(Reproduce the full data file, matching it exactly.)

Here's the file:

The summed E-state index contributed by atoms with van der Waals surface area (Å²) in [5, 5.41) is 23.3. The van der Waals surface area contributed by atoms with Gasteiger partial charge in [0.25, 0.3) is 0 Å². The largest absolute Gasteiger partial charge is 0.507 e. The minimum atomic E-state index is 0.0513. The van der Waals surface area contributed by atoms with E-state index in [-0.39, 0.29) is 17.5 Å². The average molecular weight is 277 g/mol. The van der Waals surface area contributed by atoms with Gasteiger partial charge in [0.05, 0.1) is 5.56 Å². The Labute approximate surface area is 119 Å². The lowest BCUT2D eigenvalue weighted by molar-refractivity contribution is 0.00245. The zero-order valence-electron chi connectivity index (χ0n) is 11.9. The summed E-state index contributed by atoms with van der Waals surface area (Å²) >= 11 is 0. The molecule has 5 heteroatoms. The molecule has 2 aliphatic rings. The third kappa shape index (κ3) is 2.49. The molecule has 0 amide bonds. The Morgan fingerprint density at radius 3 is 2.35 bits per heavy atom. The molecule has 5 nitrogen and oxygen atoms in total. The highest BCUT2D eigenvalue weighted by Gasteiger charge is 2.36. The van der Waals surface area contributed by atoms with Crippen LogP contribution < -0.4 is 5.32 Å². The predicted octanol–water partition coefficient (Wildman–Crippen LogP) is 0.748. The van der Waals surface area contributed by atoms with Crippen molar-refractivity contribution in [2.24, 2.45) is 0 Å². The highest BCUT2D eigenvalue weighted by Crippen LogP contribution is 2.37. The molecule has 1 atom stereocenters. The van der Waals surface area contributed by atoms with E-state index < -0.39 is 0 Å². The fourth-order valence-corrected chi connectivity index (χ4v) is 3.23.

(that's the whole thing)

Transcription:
The summed E-state index contributed by atoms with van der Waals surface area (Å²) in [5, 5.41) is 23.3. The van der Waals surface area contributed by atoms with Gasteiger partial charge in [0.25, 0.3) is 0 Å². The largest absolute Gasteiger partial charge is 0.507 e. The minimum atomic E-state index is 0.0513. The van der Waals surface area contributed by atoms with E-state index in [-0.39, 0.29) is 17.5 Å². The average molecular weight is 277 g/mol. The van der Waals surface area contributed by atoms with Gasteiger partial charge in [0.05, 0.1) is 5.56 Å². The Labute approximate surface area is 119 Å². The lowest BCUT2D eigenvalue weighted by molar-refractivity contribution is 0.00245. The zero-order valence-electron chi connectivity index (χ0n) is 11.9. The summed E-state index contributed by atoms with van der Waals surface area (Å²) >= 11 is 0. The molecule has 5 heteroatoms. The molecule has 2 aliphatic rings. The third kappa shape index (κ3) is 2.49. The molecule has 0 amide bonds. The Morgan fingerprint density at radius 3 is 2.35 bits per heavy atom. The molecule has 5 nitrogen and oxygen atoms in total. The highest BCUT2D eigenvalue weighted by Gasteiger charge is 2.36. The van der Waals surface area contributed by atoms with Crippen LogP contribution < -0.4 is 5.32 Å². The predicted octanol–water partition coefficient (Wildman–Crippen LogP) is 0.748. The van der Waals surface area contributed by atoms with Crippen molar-refractivity contribution in [2.24, 2.45) is 0 Å². The highest BCUT2D eigenvalue weighted by Crippen LogP contribution is 2.37. The molecule has 1 atom stereocenters. The van der Waals surface area contributed by atoms with E-state index < -0.39 is 0 Å². The fourth-order valence-corrected chi connectivity index (χ4v) is 3.23.